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From Apache Wiki <wikidi...@apache.org>
Subject [Db-derby Wiki] Update of "ReplicationWriteup" by narayanan
Date Mon, 10 Mar 2008 07:18:22 GMT
Dear Wiki user,

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The following page has been changed by narayanan:
http://wiki.apache.org/db-derby/ReplicationWriteup

New page:
#pragma section-numbers 1

'''Table of Contents'''
[[TableOfContents(3)]]


= Definition =

Database replication is the creation and maintenance of multiple copies of the same database.

= Classification of Replication forms =

Replication is classified based on

== When update propagation takes place ==

=== Eager (synchronous) ===

Updates propagate within the boundaries of the transaction, the user does not receive
commit notification until sufficient number of copies of the database have been updated

Adv
Guarantees straightforward consistency

Disadv
Expensive because of message overhead and response time.

=== Lazy  (Asynchronous) ===

Update a local copy commit it and only sometime after the commit the propagation of the changes
takes place. Directly after the execution of the transaction the local server sends the response
back to the client.

Adv
Wide variety of optimizations since it allows to bundle changes of different transactions
and
propagate updates on an interval basis to reduce communication overhead.

Disadv
Inconsistencies might result because of the delay in the propagation of the update information.

== Who can perform updates ==

=== Primary copy ===

Update at the master copy or primary copy and then propagate the changes to the other copies.
All clients contact the same server for updates.

Adv
Simplifies the replica control, since updates take place in the primary and the replicas apply
only the changes that are propagated.

Disadv
The master copy is a bottleneck since all the transactions result in updates here.

=== Update Anywhere ===

Update any server for updates.

Adv
Speeds up access since multiple masters can be updated simultaneously.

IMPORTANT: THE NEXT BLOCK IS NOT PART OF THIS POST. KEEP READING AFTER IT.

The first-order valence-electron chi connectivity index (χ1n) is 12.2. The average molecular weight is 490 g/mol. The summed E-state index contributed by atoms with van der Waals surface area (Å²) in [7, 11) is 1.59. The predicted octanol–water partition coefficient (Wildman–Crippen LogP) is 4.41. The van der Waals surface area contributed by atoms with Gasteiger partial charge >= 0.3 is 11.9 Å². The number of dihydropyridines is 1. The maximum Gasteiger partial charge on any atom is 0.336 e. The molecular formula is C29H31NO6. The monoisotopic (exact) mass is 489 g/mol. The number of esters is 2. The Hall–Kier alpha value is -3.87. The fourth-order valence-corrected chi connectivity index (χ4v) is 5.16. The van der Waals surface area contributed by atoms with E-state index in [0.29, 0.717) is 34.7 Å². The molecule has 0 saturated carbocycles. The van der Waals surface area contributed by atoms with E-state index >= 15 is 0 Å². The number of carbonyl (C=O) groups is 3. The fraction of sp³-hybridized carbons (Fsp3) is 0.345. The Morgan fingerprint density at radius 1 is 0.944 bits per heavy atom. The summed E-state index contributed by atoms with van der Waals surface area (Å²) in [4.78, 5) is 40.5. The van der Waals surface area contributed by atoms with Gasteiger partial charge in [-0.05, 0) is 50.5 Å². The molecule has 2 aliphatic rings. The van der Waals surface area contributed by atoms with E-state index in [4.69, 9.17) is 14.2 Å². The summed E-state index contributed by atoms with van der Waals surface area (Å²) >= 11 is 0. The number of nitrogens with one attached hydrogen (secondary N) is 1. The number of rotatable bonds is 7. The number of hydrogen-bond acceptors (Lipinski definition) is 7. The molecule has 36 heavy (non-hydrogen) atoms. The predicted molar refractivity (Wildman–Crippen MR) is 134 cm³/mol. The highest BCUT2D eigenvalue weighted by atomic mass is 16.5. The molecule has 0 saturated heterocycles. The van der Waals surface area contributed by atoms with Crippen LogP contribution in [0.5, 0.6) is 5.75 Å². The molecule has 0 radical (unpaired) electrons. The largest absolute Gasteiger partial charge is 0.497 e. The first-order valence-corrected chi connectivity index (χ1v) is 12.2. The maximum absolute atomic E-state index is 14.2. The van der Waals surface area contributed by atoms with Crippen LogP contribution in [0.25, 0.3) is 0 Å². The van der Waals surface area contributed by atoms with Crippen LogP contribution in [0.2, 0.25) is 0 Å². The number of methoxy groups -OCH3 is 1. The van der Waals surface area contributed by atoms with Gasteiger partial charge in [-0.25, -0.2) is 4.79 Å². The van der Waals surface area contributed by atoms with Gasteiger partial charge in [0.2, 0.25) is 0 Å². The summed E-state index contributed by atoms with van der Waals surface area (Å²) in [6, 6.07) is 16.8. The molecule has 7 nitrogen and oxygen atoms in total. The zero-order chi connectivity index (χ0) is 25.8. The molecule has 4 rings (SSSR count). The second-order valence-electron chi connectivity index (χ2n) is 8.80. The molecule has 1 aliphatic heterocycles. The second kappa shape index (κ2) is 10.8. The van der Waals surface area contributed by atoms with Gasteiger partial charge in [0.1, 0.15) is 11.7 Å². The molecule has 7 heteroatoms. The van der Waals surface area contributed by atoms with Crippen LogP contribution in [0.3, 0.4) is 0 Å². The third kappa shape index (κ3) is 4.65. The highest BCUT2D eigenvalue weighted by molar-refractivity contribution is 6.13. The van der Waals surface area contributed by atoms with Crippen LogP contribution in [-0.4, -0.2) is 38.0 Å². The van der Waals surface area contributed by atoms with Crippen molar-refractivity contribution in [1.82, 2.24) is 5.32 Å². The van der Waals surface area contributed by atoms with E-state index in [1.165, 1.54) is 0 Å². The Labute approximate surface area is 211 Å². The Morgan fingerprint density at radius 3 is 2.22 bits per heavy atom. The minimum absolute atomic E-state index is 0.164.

Disadv
Establishing agreement among different replicas in complex, since, conflicting transactions
might have executed on different replicas and might result in transactions not only being
stale but inconsistent too. Reconciliation to decide which transactions are winners and which
must be undone will be expensive.

= Derby Replication =

== Principle ==

Derby implements an asynchronous, primary copy replication scheme. The replication implementation
builds on
Derby's existing capability to recover from a crash by starting with a backup and then rolling
forward archived
and active log files. This capability is used to fashion a slave implementation.

The master forwards logs to the slave. In the slave mode in contrast to the situation during
normal crash
recovery instead of proceeding to rollback unfinished transactions from when it has last seen
the log, derby
will instead wait for new log. When no more log is forthcoming derby will finish the recovery
and the slave
database is booted and can start serving transactions (failover).

Until failover happens only the master will serve transactions, so there is no load-sharing
by the slave.
Since the replication is asynchronous, some transactions may be lost upon failover, but the
failed-over database
will be transaction consistent when it is booted.

Related JIRA Issue(s)

[http://issues.apache.org/jira/browse/Derby-2872 Derby-2872]

== Basic Design ==

A simple block diagram for the replication implementation can be found here

[http://issues.apache.org/jira/browse/Derby-2872 Derby-2872]

in the attachment ReplicationDesign.pdf

The solid arrows indicate the flow of the log records through the system.

The dotted arrows indicate that the different modules interact through the
master controller.

Explanation of individual modules

=== Master Controller ===

The derby module that implements the master mode of replication. It boots the other master
sub-systems viz. 
Replication Log Buffer, Replication Log Shipper and the Replication Message Transmitter and
acts as the central 
co-ordinator between them.

Related JIRA Issue(s)

[http://issues.apache.org/jira/browse/DERBY-2977 Derby-2977]

=== Replication Log Buffer ===

All log records that are written to the local log file are also appended to the Replication
log buffer. The Derby 
logging system passes the log records to the Replication log buffer through the master controller.
The log buffer
is needed for the following reasons

1) A buffer is needed because the log records should not be shipped one at a time.
2) Writing to the log buffer instead of transmitting them immediately removes the network
communitcation from the
   critical path of the transaction.

Related JIRA Issue(s)

[http://issues.apache.org/jira/browse/DERBY-2926 Derby-2926]

[http://issues.apache.org/jira/browse/DERBY-3051 Derby-3051]

=== Replication Log Shipper ===